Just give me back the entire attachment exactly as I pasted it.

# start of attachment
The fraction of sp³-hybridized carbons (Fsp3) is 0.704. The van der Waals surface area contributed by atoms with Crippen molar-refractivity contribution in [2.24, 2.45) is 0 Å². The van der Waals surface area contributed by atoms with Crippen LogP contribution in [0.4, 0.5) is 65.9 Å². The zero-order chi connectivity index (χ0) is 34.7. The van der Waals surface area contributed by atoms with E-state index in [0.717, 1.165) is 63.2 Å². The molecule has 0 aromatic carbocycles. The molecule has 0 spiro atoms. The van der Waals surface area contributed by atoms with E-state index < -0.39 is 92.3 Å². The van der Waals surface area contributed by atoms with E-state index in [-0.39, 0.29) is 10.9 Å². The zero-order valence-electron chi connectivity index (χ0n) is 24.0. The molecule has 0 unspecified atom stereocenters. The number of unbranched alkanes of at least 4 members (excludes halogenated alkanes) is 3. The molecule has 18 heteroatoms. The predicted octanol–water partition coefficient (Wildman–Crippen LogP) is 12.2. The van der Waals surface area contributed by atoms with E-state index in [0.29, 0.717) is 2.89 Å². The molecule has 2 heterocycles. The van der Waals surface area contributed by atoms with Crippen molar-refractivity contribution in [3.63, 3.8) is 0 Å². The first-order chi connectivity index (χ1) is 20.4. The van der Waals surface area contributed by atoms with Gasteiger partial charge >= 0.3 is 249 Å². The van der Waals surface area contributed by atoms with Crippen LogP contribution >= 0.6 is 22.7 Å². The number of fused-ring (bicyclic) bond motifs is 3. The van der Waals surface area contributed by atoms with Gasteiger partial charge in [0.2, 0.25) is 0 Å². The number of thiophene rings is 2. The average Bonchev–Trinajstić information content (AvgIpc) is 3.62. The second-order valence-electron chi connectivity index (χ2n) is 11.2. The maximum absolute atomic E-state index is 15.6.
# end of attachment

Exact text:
The fraction of sp³-hybridized carbons (Fsp3) is 0.704. The van der Waals surface area contributed by atoms with Crippen molar-refractivity contribution in [2.24, 2.45) is 0 Å². The van der Waals surface area contributed by atoms with Crippen LogP contribution in [0.4, 0.5) is 65.9 Å². The zero-order chi connectivity index (χ0) is 34.7. The van der Waals surface area contributed by atoms with E-state index in [0.717, 1.165) is 63.2 Å². The molecule has 0 aromatic carbocycles. The molecule has 0 spiro atoms. The van der Waals surface area contributed by atoms with E-state index < -0.39 is 92.3 Å². The van der Waals surface area contributed by atoms with E-state index in [-0.39, 0.29) is 10.9 Å². The zero-order valence-electron chi connectivity index (χ0n) is 24.0. The molecule has 0 unspecified atom stereocenters. The number of unbranched alkanes of at least 4 members (excludes halogenated alkanes) is 3. The molecule has 18 heteroatoms. The predicted octanol–water partition coefficient (Wildman–Crippen LogP) is 12.2. The van der Waals surface area contributed by atoms with E-state index in [0.29, 0.717) is 2.89 Å². The molecule has 2 heterocycles. The van der Waals surface area contributed by atoms with Crippen molar-refractivity contribution in [3.63, 3.8) is 0 Å². The first-order chi connectivity index (χ1) is 20.4. The van der Waals surface area contributed by atoms with Gasteiger partial charge >= 0.3 is 249 Å². The van der Waals surface area contributed by atoms with Crippen LogP contribution >= 0.6 is 22.7 Å². The number of fused-ring (bicyclic) bond motifs is 3. The van der Waals surface area contributed by atoms with Gasteiger partial charge in [0.2, 0.25) is 0 Å². The number of thiophene rings is 2. The average Bonchev–Trinajstić information content (AvgIpc) is 3.62. The second-order valence-electron chi connectivity index (χ2n) is 11.2. The maximum absolute atomic E-state index is 15.6.